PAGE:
<B>Spring into summer with Douglas Florian's playful poems</B> Douglas Florian does it again. In his newest title, <B>Summersaults</B>, the award-winning children's poet and illustrator brings together another perfect combination of verse and pictures. But children's poetry? Who would've thunk it! Well, not Florian apparently. The former cartoonist whose work often appeared in <I>The New Yorker</I> magazine first launched into the children's book scene with several nonfiction titles on careers. But something was missing. "I wanted to use more of my imagination," Florian says. One day at a flea market, he picked up a book of poems called <I>Oh, That's Ridiculous</I>, edited by William Cole. Florian was so amused and inspired by the book that he decided to write some poems of his own and quickly realized his niche. "The poetry just seemed suited for my quirky nature," he says. And quirky it is. Since that fateful day, Florian's whimsical imagination has produced such witty titles as <I>Bing Bang Boing, Laugh-eteria</I> and <I>Beast Feast</I>. His newest book, <B>Summersaults</B>, which includes such humorous verses as "Sidewalk Squawk" and "Dog Day," is a celebration of the season. The poems and pictures take the reader on a fantastic, fun-filled vacation. From "dande-lion" fields to cow pastures to "sidewalk hiking" to "The Sea," the book embraces all that summer has to offer. Florian's creative style both in illustration and word usage catches the eye and hits the funny bone. Never a stickler for the rules of grammar, he uses words as he uses paints anyway he wants. Often treating the poems as pictures, he uses the formatting of the text to convey his message. So "The Swing" swings, the "Double Dutch Girls" skips, "Fireflies" flies, and "Summersaults" tumbles. How does he get away with such unconventional usages of words? Poetic license. "The sound of the word is what really matters," says Florian. "So I often switch things around and try to shake things up." Anything that enriches the word works for him. His goal is to have fun with the poetry and bring a sense of fun to his audience.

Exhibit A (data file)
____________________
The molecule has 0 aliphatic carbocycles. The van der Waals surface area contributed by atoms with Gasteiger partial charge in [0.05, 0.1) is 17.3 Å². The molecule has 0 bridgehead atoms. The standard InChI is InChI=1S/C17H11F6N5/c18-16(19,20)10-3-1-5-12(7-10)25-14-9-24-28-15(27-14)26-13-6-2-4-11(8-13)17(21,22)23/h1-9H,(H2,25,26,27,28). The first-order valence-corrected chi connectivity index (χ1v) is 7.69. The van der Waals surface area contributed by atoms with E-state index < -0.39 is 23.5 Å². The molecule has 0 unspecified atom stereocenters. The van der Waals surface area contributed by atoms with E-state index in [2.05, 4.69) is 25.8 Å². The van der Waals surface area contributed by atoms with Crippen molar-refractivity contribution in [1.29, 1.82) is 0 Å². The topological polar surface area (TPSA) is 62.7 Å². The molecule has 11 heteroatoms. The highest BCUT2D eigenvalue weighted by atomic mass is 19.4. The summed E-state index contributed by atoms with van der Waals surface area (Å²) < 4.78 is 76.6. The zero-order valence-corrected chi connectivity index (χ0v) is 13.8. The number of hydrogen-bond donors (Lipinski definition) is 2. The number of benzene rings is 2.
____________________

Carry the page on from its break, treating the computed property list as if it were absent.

Where does the inspiration for these amusing musings come from? "Nature is an amazing endless variety of forms, structures and habitats," says Florian, who lives in New York City with his family. "The more you research the more inspiring it becomes." According to the author, <I>Beast Feast</I>, a 1994 ALA Notable Children's Book, opened the floodgates to animals and nature for him. "As I would find out information about one animal, it would inspire me to write about another I had come across," says Florian. And the same goes for the seasons. While he was researching his first seasonal title, Winter Eyes, which won the 1999 <I>New York Times Book Review</I> Best Illustrated Books Award, Florian started thinking about all the marvelous things that summer has to offer. "I try to separate each topic in my head while I'm working on it, so that I can see it on it's own terms," says Florian. "But once the inspiration is there, I can't wait to get started on it." Florian, who grew up watching his father paint landscapes of the shores of Cape Cod and Long Island, credits his excitement for and love of nature to those early years. He gets back in touch with nature by reading Walt Whitman or Henry David Thoreau. "I have to activate the brain waves in order to work," he admits. As for the illustrations, he likes to mix those up and he admits that his creations are often accident or trial and error. "The way the human eye sees things and the camera picks them up are two very different things," says Florian. Creations that may look fabulous on paper end up looking less exciting in a book, so he plays around a bit. Florian has worked with such diverse media as brown bags with watercolor <I>(Beast Feast)</I>, crayon and off-white paper, and watercolor and colored pencils on vellum paper (as in <B>Summersaults</B>). "I liked the way the liquid sat on top of the paper," says Florian of his latest creation, "and I had a lot of fun doing the illustrations." Florian's pictures and poems undoubtedly convey the fun he had writing <B>Summersaults</B>. But more importantly, his poems show readers that words do not have to be literal and mundane. They can be played with and adapted to whatever meanings we choose. "Poetry is not black and white," says Florian. "It is more like the gray and purple area that connects all the things we live in."

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